U.S. VMTs drop 7 percent in last decade
Amanda Bayhi | September 2, 2013
Vehicle miles traveled (VMT) in the United States has declined by 7 percent in the last 10 years, with 46 states contributing to the decrease, according to a report from The Hill.
The figures come from a study conducted by the U.S. Public Interest Research Group (PIRG), which found that the number of miles driven had dropped in every state except Alabama, Louisiana, Nevada and North Dakota.
According to the study results, 18 states — Alaska, Colorado, Delaware, Florida, Georgia, Indiana, Mississippi, New Hampshire, New Mexico, New York, Oregon, Pennsylvania, South Carolina, Texas, Utah, Vermont, West Virginia and Wyoming — and the District of Columbia experienced double-digit reductions in VMTs.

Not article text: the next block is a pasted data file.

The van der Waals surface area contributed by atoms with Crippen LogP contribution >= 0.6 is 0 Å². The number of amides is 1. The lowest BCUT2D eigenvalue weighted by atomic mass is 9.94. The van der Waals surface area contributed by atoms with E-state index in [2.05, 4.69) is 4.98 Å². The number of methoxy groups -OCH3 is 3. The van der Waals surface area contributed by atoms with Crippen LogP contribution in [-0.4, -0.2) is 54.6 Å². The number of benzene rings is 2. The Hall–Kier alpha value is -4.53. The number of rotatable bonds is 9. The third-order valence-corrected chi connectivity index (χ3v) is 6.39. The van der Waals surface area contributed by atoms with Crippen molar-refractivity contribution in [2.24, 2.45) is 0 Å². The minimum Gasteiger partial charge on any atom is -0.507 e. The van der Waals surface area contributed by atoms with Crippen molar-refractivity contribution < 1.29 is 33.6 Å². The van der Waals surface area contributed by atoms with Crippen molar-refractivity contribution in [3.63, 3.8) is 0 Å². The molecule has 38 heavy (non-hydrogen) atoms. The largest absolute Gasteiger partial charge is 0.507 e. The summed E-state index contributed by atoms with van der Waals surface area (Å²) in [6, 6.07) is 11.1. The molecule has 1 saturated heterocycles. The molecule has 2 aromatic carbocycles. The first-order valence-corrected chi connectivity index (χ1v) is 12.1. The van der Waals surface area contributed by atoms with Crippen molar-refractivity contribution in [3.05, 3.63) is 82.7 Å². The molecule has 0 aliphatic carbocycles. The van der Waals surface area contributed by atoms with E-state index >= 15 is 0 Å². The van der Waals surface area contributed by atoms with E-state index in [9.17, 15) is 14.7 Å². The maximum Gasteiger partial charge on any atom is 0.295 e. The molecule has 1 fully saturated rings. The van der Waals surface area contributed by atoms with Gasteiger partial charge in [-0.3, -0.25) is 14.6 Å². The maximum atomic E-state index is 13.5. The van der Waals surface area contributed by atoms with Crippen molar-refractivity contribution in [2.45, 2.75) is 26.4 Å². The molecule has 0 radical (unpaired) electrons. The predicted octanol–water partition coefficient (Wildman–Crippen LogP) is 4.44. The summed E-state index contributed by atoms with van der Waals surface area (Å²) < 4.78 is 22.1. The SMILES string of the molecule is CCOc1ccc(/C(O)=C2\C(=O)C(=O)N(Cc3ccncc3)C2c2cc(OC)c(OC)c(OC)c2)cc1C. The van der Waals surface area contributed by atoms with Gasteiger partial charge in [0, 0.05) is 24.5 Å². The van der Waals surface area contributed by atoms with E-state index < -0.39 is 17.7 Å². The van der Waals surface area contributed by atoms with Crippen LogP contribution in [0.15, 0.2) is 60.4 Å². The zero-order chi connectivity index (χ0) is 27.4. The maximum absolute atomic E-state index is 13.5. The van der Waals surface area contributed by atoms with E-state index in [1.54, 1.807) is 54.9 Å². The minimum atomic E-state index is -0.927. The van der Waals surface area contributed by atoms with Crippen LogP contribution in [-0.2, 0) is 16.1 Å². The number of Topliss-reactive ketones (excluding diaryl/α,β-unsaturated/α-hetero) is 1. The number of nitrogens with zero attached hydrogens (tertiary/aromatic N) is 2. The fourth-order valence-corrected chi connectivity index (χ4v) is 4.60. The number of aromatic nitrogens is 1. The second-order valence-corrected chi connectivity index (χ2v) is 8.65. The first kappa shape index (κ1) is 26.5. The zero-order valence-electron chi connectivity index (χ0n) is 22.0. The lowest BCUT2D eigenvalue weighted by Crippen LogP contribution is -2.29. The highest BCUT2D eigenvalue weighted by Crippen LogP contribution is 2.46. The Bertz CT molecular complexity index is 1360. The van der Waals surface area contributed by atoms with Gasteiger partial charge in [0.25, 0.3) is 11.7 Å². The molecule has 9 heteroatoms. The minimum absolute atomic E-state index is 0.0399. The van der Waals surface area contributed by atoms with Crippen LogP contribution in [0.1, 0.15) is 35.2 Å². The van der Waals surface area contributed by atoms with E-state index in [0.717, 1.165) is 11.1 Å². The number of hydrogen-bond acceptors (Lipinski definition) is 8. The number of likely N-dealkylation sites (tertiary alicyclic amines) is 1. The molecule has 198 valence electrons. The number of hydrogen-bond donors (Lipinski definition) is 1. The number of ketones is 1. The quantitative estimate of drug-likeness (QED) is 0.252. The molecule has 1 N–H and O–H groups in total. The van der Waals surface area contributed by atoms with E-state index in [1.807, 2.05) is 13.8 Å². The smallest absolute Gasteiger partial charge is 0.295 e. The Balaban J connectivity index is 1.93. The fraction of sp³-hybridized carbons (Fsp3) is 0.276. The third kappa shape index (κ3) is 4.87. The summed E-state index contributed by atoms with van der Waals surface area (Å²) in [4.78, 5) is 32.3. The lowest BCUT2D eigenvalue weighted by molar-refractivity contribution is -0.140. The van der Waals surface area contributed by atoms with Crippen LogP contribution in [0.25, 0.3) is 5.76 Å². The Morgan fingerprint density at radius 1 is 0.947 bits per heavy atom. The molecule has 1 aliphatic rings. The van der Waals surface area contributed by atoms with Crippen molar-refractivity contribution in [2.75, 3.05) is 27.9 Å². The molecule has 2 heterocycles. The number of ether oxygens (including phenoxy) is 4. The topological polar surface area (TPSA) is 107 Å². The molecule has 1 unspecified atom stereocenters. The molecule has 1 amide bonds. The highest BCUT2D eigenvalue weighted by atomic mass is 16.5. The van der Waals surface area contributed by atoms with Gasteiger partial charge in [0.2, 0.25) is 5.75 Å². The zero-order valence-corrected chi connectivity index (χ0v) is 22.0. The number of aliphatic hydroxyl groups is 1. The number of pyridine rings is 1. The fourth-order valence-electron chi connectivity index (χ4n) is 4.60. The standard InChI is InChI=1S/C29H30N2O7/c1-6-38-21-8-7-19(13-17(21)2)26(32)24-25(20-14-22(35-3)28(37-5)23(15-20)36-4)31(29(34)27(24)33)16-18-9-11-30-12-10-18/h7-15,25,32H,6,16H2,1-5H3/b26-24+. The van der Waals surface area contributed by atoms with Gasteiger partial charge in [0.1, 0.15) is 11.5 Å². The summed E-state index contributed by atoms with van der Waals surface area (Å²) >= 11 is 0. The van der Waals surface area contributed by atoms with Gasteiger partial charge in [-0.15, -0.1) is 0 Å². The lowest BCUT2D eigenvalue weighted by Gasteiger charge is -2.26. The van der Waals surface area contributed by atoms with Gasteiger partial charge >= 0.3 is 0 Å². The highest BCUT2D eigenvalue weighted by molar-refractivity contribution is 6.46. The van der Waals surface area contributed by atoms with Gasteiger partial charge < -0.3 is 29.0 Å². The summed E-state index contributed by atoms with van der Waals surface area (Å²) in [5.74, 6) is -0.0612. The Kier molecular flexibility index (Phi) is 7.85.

PIRG attributes the decline to the end of a six-decade national “driving boom.”
PIRG Transportation Program Director Phineas Baxandal said the study results should be a cue for Congress to make changes to the nation’s transportation policy.
“It’s time for policy makers to wake up and realize the driving boom is over,” Baxandal said in a prepared statement. “We need to reconsider expensive highway expansions and focus on alternatives such as public transit and biking — which people increasingly use to get around.”
To view the full report, click here.
MORE FROM News & Analysis
- Report: Just 6 Percent of 2013 federal-aid funding went into new roads & bridges392 Views
- 2014 Better Roads Bridge Inventory341 Views
- One killed, four injured after bridge collapses at college327 Views
- Highway Trust Fund: Who’s in and who’s out in next Congress234 Views
- Tracked electric vehicles the future of transportation?197 Views